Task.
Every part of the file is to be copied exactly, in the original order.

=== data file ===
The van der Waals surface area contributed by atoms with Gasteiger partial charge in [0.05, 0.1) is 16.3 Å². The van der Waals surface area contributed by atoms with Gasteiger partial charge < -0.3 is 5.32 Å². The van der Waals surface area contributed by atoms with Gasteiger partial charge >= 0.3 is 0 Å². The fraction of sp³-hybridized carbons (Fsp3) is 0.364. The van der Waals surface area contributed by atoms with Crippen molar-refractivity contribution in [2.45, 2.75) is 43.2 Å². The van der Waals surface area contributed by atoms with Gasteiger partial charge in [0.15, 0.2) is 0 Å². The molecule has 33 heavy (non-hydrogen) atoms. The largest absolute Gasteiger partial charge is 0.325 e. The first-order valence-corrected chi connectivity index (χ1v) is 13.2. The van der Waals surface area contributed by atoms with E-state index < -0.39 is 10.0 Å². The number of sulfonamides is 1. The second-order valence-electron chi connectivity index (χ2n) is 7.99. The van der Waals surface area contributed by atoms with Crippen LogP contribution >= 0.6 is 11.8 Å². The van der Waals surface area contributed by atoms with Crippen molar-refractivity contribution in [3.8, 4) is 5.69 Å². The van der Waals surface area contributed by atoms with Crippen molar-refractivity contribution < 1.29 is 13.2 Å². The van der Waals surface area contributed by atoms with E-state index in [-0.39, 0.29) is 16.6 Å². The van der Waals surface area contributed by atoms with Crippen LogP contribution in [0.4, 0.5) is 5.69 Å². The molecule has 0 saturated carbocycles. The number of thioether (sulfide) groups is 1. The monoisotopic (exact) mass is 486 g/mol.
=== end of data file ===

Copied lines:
The van der Waals surface area contributed by atoms with Gasteiger partial charge in [0.05, 0.1) is 16.3 Å². The van der Waals surface area contributed by atoms with Gasteiger partial charge < -0.3 is 5.32 Å². The van der Waals surface area contributed by atoms with Gasteiger partial charge >= 0.3 is 0 Å². The fraction of sp³-hybridized carbons (Fsp3) is 0.364. The van der Waals surface area contributed by atoms with Crippen molar-refractivity contribution in [2.45, 2.75) is 43.2 Å². The van der Waals surface area contributed by atoms with Gasteiger partial charge in [0.15, 0.2) is 0 Å². The molecule has 33 heavy (non-hydrogen) atoms. The largest absolute Gasteiger partial charge is 0.325 e. The first-order valence-corrected chi connectivity index (χ1v) is 13.2. The van der Waals surface area contributed by atoms with E-state index < -0.39 is 10.0 Å². The number of sulfonamides is 1. The second-order valence-electron chi connectivity index (χ2n) is 7.99. The van der Waals surface area contributed by atoms with Crippen LogP contribution >= 0.6 is 11.8 Å². The van der Waals surface area contributed by atoms with Crippen molar-refractivity contribution in [3.8, 4) is 5.69 Å². The van der Waals surface area contributed by atoms with Crippen molar-refractivity contribution < 1.29 is 13.2 Å². The van der Waals surface area contributed by atoms with E-state index in [-0.39, 0.29) is 16.6 Å². The van der Waals surface area contributed by atoms with Crippen LogP contribution in [0.4, 0.5) is 5.69 Å². The molecule has 0 saturated carbocycles. The number of thioether (sulfide) groups is 1. The monoisotopic (exact) mass is 486 g/mol.